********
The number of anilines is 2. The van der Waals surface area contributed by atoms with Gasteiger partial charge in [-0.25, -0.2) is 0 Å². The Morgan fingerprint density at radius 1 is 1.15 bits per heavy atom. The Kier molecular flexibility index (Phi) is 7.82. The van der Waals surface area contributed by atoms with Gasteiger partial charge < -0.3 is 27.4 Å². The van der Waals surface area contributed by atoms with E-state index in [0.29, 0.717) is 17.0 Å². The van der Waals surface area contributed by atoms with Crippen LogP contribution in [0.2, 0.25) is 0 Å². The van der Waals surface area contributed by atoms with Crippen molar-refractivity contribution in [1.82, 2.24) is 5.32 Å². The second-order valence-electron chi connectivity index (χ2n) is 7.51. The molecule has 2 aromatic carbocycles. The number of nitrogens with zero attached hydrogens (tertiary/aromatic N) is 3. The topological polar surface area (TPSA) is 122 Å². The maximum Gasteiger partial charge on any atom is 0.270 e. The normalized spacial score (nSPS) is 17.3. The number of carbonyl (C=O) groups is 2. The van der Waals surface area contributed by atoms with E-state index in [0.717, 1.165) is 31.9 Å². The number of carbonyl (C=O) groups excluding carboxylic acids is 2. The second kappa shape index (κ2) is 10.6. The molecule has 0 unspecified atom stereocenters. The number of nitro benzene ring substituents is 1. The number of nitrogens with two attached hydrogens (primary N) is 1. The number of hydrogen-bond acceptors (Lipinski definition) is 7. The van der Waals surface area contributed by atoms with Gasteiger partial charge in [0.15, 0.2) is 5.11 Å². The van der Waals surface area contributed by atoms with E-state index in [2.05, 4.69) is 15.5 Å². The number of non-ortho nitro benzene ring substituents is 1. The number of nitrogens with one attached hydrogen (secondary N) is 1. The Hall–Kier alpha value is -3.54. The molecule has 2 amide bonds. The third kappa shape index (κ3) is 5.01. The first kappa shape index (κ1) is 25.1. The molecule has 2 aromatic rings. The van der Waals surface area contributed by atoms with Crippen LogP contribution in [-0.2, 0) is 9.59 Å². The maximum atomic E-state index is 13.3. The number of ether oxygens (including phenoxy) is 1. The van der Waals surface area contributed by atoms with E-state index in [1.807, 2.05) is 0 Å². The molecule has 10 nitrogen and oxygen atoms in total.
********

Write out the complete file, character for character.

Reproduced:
The number of anilines is 2. The van der Waals surface area contributed by atoms with Gasteiger partial charge in [-0.25, -0.2) is 0 Å². The Morgan fingerprint density at radius 1 is 1.15 bits per heavy atom. The Kier molecular flexibility index (Phi) is 7.82. The van der Waals surface area contributed by atoms with Gasteiger partial charge < -0.3 is 27.4 Å². The van der Waals surface area contributed by atoms with E-state index in [0.29, 0.717) is 17.0 Å². The van der Waals surface area contributed by atoms with Crippen LogP contribution in [0.2, 0.25) is 0 Å². The van der Waals surface area contributed by atoms with Crippen molar-refractivity contribution in [1.82, 2.24) is 5.32 Å². The second-order valence-electron chi connectivity index (χ2n) is 7.51. The molecule has 2 aromatic carbocycles. The number of nitrogens with zero attached hydrogens (tertiary/aromatic N) is 3. The topological polar surface area (TPSA) is 122 Å². The maximum Gasteiger partial charge on any atom is 0.270 e. The normalized spacial score (nSPS) is 17.3. The number of carbonyl (C=O) groups is 2. The van der Waals surface area contributed by atoms with E-state index in [0.717, 1.165) is 31.9 Å². The number of carbonyl (C=O) groups excluding carboxylic acids is 2. The second kappa shape index (κ2) is 10.6. The molecule has 0 unspecified atom stereocenters. The number of nitro benzene ring substituents is 1. The number of nitrogens with two attached hydrogens (primary N) is 1. The number of hydrogen-bond acceptors (Lipinski definition) is 7. The van der Waals surface area contributed by atoms with Gasteiger partial charge in [0.15, 0.2) is 5.11 Å². The van der Waals surface area contributed by atoms with E-state index in [2.05, 4.69) is 15.5 Å². The number of non-ortho nitro benzene ring substituents is 1. The number of nitrogens with one attached hydrogen (secondary N) is 1. The Hall–Kier alpha value is -3.54. The molecule has 2 amide bonds. The third kappa shape index (κ3) is 5.01. The first kappa shape index (κ1) is 25.1. The molecule has 2 aromatic rings. The van der Waals surface area contributed by atoms with Crippen LogP contribution in [-0.2, 0) is 9.59 Å². The maximum atomic E-state index is 13.3. The number of ether oxygens (including phenoxy) is 1. The van der Waals surface area contributed by atoms with E-state index in [1.807, 2.05) is 0 Å². The molecule has 10 nitrogen and oxygen atoms in total.